Veteran investor Robert Shiller once said “There’s so much disagreement about investing, and it’s because nobody really knows.” Today, disagreement appears to be particularly stark, with equity and bond investors divided about the future prospects of the world economy. Taking the US for the sake of simplicity, the S&P 500 has climbed 18.3% this year to 30 August, while the 10-year US Treasury yield has fallen from 2.7% to 1.5%, close to an all-time low. Equities and bond yields are often seen as sentiment indicators and as such, they usually move in tandem. Equities represent the price that investors are prepared to pay for the future earnings streams of corporations, which is heavily influenced by economic growth expectations. Government bond yields should be a function of economic growth and inflation. The fact that these two asset classes have arrived at two entirely different conclusions about the health of the world economy is therefore unusual and demands urgent consideration by investors.
Separate ways - equities and bond yields fall out spectacularly
Past performance is not an indicator of future performance and current or future trends.
At the heart of this estrangement is the US-China trade war and the uncertainty it is creating around the world. Bond investors feel that growth is threatened by trade disputes which hurt global export volumes. And with low growth, it is unlikely that there will be any inflation since worldwide capacity will be under-utilised. This pessimism manifests itself in falling interest rates of all maturities. Short-term rates fall because of central bank intervention to loosen monetary policy while long-term rates fall due to lower assessments of future growth and inflation. There is another mechanism too, in that many investors with a choice of assets before them jump into the perceived ‘safety’ of government bonds during periods of uncertainty. But if too many do this – as has happened – the net result is exorbitantly high bond prices and near-historical low yields. Hence the Austrian 100-year bond issued in 2017 has nearly doubled in price to 30 August this year alone (who said bonds were boring?). Now the Austrian government plans to issue another ‘century’ bond offering a yield of just 1.2%. Incredibly, it is likely to be taken up, since many investors such as pension funds have little alternative to buying predictable assets in order to manage their long-term liabilities.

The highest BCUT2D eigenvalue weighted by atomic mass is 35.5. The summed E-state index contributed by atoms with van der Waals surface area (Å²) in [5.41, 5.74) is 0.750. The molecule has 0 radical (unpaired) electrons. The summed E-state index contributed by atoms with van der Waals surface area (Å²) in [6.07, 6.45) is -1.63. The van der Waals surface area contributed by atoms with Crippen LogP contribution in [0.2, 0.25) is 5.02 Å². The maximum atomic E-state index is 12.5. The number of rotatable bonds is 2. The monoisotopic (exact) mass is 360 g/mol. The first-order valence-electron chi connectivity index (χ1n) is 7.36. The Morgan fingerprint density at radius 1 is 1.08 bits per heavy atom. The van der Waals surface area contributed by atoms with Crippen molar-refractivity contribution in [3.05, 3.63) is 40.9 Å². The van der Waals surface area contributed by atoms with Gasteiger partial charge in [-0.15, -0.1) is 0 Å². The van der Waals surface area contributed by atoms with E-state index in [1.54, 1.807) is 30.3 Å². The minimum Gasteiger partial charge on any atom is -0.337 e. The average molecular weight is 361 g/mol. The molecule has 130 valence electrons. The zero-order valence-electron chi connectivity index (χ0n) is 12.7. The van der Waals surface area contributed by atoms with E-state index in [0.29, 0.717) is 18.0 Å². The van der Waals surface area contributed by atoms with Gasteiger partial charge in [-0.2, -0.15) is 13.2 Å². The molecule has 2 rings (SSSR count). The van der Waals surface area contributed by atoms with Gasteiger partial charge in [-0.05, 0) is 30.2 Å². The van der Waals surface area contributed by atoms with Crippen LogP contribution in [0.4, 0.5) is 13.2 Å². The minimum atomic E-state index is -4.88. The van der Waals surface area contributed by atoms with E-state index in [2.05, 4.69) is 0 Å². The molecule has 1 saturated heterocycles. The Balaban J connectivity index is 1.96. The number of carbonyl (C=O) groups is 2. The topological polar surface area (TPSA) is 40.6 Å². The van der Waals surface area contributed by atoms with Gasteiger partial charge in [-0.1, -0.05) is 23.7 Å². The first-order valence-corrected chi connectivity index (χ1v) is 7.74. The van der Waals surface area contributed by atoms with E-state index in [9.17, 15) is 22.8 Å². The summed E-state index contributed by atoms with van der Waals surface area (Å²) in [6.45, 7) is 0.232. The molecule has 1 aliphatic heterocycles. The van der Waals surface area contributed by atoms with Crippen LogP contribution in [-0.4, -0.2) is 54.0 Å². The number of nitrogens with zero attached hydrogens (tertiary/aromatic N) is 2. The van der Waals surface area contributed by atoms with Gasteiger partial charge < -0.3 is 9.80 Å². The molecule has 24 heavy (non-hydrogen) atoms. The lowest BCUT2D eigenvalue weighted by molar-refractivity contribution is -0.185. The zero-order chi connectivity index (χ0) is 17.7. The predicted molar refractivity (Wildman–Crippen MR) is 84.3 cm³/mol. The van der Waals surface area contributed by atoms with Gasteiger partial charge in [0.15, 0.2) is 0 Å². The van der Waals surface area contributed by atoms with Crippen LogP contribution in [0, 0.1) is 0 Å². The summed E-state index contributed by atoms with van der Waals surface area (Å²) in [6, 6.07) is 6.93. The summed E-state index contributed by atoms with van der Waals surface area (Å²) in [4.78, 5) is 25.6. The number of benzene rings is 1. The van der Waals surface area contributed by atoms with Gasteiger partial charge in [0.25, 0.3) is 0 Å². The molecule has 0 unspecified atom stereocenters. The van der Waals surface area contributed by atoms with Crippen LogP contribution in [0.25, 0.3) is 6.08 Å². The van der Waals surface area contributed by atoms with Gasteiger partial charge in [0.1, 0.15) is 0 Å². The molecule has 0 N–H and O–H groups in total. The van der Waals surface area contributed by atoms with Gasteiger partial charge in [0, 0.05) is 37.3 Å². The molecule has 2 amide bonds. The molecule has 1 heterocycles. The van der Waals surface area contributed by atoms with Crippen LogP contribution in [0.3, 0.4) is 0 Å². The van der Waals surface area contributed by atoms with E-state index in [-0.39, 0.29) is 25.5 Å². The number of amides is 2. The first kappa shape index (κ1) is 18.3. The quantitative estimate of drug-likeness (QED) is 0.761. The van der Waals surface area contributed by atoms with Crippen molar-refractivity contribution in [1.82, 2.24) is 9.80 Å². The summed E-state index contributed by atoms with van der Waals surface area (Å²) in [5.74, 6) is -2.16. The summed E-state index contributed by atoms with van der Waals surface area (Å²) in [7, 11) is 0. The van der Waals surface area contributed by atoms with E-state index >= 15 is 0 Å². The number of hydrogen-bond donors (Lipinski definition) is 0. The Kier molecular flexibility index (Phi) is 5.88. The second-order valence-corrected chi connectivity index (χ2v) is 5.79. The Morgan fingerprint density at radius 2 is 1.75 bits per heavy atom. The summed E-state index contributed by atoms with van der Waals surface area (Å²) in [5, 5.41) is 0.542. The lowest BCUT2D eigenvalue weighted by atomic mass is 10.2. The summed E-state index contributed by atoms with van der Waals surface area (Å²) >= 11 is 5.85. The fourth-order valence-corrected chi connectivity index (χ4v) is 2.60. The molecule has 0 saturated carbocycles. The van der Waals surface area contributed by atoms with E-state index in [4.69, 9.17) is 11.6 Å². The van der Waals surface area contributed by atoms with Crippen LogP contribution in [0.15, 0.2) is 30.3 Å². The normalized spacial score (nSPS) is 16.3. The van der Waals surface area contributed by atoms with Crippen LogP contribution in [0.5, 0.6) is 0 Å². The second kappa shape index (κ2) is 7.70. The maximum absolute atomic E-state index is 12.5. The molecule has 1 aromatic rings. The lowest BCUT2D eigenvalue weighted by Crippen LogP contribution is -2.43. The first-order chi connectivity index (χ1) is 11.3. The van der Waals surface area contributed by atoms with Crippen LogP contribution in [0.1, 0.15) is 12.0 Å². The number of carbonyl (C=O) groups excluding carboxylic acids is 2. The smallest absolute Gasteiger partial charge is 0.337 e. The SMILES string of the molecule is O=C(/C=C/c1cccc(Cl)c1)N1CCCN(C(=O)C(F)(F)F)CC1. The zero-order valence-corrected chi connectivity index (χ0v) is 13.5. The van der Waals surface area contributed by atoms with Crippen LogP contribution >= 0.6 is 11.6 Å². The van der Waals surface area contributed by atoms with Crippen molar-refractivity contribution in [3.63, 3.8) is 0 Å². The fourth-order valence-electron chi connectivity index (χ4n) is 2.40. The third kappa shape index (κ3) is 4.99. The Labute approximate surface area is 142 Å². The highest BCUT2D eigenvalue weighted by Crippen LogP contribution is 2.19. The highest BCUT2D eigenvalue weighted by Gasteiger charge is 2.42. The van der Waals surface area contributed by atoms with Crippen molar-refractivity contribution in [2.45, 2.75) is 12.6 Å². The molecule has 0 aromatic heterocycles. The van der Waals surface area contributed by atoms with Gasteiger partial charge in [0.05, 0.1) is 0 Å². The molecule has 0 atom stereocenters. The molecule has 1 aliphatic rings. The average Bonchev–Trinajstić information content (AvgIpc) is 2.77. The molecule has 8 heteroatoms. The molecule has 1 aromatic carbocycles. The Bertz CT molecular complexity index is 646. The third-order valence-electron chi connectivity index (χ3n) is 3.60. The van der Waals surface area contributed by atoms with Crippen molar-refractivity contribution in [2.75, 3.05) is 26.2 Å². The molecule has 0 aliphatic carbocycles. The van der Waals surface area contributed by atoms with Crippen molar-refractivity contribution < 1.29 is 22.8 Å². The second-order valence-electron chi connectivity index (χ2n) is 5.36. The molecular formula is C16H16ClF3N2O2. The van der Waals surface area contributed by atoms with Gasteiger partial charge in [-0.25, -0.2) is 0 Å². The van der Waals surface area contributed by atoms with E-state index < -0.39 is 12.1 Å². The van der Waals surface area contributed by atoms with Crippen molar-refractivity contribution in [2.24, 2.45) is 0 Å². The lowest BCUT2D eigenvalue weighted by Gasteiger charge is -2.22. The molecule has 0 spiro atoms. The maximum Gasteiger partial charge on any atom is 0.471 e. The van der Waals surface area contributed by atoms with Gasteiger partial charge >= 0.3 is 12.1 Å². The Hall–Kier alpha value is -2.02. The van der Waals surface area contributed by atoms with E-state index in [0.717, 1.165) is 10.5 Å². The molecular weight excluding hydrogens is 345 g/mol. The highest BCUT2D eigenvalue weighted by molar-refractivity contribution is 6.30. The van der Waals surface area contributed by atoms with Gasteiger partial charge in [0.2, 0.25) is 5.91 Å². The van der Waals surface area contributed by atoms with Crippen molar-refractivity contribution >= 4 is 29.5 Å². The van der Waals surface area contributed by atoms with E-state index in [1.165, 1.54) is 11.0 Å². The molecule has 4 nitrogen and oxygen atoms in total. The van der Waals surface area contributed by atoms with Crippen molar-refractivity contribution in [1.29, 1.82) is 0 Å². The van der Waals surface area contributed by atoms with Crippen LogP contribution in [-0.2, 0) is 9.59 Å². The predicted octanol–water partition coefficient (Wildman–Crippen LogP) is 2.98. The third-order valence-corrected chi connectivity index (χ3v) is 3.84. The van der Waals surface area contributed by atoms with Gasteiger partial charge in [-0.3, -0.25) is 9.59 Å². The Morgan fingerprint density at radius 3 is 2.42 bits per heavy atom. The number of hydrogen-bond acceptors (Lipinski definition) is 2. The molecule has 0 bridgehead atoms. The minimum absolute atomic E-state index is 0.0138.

For equity investors, concerns about the global economic outlook are noted but seemingly ignored, with the S&P 500 barely 3% off its July all time high as at 30 August this year. What do they know that bond investors do not? Perhaps one legitimate factor that the bond market is overlooking is the recent primacy of services in the world’s largest economy, the US. In the 20th century, a significant proportion of American recessions were prompted by manufacturing slowdowns or energy shocks and commentators continue to focus on these. But manufacturing now represents less than 12% of that economy, while its energy intensity of output has been steadily falling as the economy shifts to services and consumption. Therefore, while the trade war rightly sends shudders through exporting economies such as China, Germany and Japan which are closely integrated into the global supply chain, the reality is that the world’s largest economy should better withstand it given its relatively closed nature and large self-sustaining population. Unsurprising then, that the global equity market – dominated by the US – has exhibited remarkably low volatility so far this year.